Why settle for one stone when you could have more? This 2023 engagement ring trend offers people the ability to mix and match stones for especially unique engagement rings. From cluster rings (we love Clean Origin’s Aurelia ring) to three-stone settings, there’s plenty of room to get creative.
Another design that’s gotten a lot of buzz (and will continue to do so) is the “toi et moi” setting. French for “you and me,” this design (which makes a great cocktail ring, by the way) is a sweet and creative way to give the illusion of a larger diamond.
“Toi et Moi is definitely something that will continue to be popular into 2023,” Money shares. “People always say two is better than one! Toi et moi holds a lot of potential because you are not only picking two shapes, but you can also mix
in a play of color to create something even more unique. Toi et moi rings are both trend-forward and symbolic.”
In 2023, many engagement ring trends will still pay homage to vintage looks, but Money reveals that buyers are finding more ways to add contemporary twists.
Adds Dousset, “There is always an attraction towards something that has historical relevance or flair, in the same way that people buy antiques. Jewelry, just like fashion, revisits past styles.”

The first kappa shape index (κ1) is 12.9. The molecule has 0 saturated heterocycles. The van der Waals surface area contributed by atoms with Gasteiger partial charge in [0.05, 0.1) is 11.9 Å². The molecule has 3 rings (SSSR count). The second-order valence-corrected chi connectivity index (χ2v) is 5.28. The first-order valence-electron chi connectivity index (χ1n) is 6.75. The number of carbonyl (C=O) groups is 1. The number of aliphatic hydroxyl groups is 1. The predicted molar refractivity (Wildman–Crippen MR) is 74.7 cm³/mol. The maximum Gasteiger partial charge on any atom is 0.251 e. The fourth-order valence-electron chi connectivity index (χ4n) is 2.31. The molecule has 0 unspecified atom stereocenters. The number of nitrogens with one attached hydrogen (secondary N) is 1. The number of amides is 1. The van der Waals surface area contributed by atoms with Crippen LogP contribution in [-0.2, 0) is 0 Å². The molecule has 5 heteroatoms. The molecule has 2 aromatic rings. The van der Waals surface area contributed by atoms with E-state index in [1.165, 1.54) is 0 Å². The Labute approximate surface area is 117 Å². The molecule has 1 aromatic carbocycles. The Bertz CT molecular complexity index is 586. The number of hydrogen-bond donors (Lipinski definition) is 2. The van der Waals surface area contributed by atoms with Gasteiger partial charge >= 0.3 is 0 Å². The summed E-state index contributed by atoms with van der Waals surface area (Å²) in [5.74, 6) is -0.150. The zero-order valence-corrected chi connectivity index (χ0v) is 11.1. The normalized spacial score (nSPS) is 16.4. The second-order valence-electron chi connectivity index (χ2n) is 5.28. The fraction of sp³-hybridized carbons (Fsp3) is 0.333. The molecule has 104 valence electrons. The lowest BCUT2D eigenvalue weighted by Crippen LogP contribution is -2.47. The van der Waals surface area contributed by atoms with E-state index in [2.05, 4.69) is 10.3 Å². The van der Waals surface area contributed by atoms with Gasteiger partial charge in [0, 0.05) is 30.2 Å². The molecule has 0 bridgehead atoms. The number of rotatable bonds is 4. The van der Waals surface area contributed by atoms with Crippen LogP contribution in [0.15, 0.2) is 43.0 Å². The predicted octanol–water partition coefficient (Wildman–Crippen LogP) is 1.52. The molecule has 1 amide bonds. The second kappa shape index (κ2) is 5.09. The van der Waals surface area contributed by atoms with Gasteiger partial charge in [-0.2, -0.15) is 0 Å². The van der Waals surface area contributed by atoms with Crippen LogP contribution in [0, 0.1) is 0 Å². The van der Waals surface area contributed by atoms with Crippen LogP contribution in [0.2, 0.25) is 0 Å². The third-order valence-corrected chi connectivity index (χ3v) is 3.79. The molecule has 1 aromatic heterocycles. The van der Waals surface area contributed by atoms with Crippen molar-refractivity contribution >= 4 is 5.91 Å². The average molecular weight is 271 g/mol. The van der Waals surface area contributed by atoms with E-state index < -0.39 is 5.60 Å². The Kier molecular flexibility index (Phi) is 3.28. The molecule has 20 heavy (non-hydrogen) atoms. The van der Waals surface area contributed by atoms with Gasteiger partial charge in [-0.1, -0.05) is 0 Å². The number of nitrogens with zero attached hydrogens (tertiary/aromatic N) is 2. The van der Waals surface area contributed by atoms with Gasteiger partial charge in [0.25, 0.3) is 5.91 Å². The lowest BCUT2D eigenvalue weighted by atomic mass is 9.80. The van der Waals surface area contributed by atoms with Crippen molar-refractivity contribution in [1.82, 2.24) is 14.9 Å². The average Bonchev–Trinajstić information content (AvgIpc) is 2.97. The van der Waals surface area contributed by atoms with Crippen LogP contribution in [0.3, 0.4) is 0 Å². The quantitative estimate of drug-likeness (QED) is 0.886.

Marshall also reports the Art-Deco Asscher cut is having a moment right now. “Asscher cuts are particularly unique and require really high-quality diamonds, so it’s a beautiful cut to be gaining momentum.”
Sure, bigger can better, but in some cases, simple engagement ring styles are the way to go. For example, Dousset remarks that two of his most popular designs are the Nathalie and Colette rings, which are solid bands with a single, show-stopping center stone.
However, simple isn’t a synonym for boring. Money dubs “understated elegance” as the trend to watch. “Solitaires with hidden halos or accents offer unexpected sparkle and surprise,” she explains.